More people than ever are making online shopping trips, but they also visit the mall and browse catalogs. Far from being wedded exclusively to the Internet, online customers are weaving the medium into their traditional shopping habits, according to Professor Haim Mendelson, codirector of the Stanford Business School's Center for Electronic Business and Commerce.
"The predominant way people use online media is as part of a multichannel activity," he said Oct. 18, as he delivered the Sloan Distinguished Faculty Lecture at the school's 43rd Annual Alumni Weekend and Reunions celebration.
He argued that just as the rise of electronic commerce was over-hyped, so is news of its decline. Despite the dot-com collapse, there has been no crash in product sales online, he said.
Of course, there have been some spectacular failures. He cited the examples of Webvan, the online grocer, and Pets.com, the pet supply e-merchant, both of which closed down after rapidly burning up their investors' money.
The more successful online retailers are those who understand the "multichannel" habits of today's shoppers, said Mendelson, who is the General Atlantic Partners Professor of Electronic Business and Commerce, and Management at the Business School.
Britain's Tesco supermarket chain, for example, decided to use its existing stores to fulfill Internet orders, rather than building the dedicated warehouses that were part of Webvan's costly gambit. Safeway in the United States is adopting Tesco's online system.
The model also takes advantage of information about a customer's purchases at the physical supermarket: It is captured through his or her privilege card and used to personalize the website, with favorite items displayed more prominently. "They are leveraging the physical store," Mendelson said.
Another traditional retailer that has learned how to mix offline and online channels is Wal-Mart. Its film developing service, for example, allows customers to drop off a roll of film at one of its stores and collect digital images on its website. Conversely, Wal-Mart allows customers to order digital cameras online for pick-up at a convenient store. This makes sense, he said, because camera purchasers often know more about model features than do store clerks.
Industry figures suggest that, overall, almost one in five Internet users who go to a retail store also visit its website, and more than two in five who go to an Internet store also will enter its brick-and-mortar outlet.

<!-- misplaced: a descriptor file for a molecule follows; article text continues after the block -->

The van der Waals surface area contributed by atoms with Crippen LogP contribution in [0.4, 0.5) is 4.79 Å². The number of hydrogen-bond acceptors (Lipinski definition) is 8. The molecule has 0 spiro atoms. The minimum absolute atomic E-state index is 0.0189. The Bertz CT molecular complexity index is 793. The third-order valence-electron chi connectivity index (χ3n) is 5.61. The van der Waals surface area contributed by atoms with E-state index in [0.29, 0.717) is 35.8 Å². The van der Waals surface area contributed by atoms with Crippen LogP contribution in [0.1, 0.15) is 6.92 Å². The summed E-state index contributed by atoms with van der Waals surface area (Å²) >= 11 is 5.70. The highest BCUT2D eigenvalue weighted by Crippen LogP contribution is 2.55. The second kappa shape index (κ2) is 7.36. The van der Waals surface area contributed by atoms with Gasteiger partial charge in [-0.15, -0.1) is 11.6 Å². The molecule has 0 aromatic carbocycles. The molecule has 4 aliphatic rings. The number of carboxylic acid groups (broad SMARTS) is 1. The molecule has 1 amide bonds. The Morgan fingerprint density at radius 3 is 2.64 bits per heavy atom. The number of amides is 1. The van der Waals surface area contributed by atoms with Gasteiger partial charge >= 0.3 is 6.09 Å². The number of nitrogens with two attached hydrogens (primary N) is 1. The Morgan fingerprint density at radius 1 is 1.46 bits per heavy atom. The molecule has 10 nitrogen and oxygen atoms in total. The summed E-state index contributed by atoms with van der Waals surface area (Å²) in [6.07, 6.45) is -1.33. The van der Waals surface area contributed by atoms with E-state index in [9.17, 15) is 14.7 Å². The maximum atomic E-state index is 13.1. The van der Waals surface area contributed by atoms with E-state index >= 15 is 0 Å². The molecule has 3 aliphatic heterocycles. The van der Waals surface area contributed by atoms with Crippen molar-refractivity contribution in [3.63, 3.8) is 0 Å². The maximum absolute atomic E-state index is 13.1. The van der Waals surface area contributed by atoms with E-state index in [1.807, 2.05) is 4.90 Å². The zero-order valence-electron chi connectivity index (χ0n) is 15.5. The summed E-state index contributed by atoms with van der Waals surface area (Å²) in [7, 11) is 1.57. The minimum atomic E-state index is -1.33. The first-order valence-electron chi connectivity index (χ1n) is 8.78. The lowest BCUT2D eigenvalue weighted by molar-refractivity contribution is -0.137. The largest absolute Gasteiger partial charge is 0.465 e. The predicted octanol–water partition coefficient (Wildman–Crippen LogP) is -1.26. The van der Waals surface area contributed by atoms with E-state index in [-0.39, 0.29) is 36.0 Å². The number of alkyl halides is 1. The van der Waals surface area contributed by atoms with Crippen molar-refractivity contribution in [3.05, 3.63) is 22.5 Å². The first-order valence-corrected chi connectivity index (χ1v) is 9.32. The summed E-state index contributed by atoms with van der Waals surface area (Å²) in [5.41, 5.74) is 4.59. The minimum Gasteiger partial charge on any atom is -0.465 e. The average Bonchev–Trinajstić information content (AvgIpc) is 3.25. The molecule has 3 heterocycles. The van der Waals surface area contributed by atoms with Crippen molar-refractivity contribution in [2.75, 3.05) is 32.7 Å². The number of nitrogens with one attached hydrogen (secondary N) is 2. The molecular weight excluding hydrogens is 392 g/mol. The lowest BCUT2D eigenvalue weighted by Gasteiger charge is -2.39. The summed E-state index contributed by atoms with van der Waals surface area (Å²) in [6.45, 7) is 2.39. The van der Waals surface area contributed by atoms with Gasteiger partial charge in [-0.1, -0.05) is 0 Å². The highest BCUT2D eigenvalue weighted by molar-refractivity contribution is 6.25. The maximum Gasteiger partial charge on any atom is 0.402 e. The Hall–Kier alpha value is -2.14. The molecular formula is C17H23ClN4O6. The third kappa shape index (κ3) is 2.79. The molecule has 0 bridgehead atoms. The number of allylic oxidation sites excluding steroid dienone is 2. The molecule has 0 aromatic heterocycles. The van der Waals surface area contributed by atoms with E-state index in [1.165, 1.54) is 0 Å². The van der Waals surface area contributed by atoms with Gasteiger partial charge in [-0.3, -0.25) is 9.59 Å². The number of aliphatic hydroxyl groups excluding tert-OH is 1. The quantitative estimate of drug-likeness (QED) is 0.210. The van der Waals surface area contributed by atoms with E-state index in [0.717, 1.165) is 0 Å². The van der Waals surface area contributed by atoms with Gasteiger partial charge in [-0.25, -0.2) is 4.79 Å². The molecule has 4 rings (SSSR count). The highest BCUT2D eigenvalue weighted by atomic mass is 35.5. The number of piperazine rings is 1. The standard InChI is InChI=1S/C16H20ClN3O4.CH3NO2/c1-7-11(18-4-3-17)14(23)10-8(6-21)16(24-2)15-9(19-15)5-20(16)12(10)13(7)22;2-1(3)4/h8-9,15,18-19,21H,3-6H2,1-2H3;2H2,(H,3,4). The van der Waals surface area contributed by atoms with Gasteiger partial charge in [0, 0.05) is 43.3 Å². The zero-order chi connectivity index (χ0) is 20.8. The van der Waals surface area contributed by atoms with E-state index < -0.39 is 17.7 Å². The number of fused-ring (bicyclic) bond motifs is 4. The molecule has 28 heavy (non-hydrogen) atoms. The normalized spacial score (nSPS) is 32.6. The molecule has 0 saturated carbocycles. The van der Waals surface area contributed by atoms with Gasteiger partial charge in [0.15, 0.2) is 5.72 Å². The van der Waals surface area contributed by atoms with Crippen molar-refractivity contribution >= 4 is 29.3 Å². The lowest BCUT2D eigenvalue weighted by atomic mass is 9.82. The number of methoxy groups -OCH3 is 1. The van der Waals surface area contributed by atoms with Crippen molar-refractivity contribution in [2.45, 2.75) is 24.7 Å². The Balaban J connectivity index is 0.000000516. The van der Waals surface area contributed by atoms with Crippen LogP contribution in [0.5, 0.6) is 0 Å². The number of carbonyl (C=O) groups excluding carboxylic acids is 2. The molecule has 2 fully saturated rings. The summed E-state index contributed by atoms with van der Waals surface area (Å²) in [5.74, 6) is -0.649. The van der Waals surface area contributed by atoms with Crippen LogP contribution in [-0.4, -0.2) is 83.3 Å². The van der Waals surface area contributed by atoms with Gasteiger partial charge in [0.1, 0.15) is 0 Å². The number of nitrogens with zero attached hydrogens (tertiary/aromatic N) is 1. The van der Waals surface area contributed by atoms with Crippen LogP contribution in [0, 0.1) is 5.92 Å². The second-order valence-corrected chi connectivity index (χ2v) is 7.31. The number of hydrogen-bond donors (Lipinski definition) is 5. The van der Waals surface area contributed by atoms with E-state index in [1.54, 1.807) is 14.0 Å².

Similarly, customers go back and forth between print catalogs and Web sites. Thus, catalog clothing company Lands' End sees its online sales peak after each mailing: Shoppers browse its colorful catalogs, then go to their computers to make purchases.
E*Trade Financial is another company that has learned the value of multiple channels. Starting out as an online stockbroker, it has diversified by setting up an offline banking operation. It has become the country's third largest operator of automated teller machines. Brokerage transactions now account for less than one-quarter of E*Trade's business, down from more than 80 percent in 1996.
E*Trade now has a growing mortgage business. More homebuyers are turning to the Internet to compare rates and even buy a mortgage, Mendelson noted. Automobiles are another big-ticket item that is being marketed and traded online. In the past year, more than 70 million people have used the Internet when buying a car.
In one respect, online shopping differs significantly from going to the store: Surveys show that the most popular time to do it is around 9 a.m. on Mondays. People seem to be planning their shopping over the weekend but doing it in the office when they return to work, the professor said.
Asked about the prospect of sales taxes being levied on e-commerce, Mendelson said that this need not be a bad thing for the industry. The discipline could even help companies grow stronger. "In some ways it is better for the business if from day one you have to meet the same hurdles as everybody else," he said.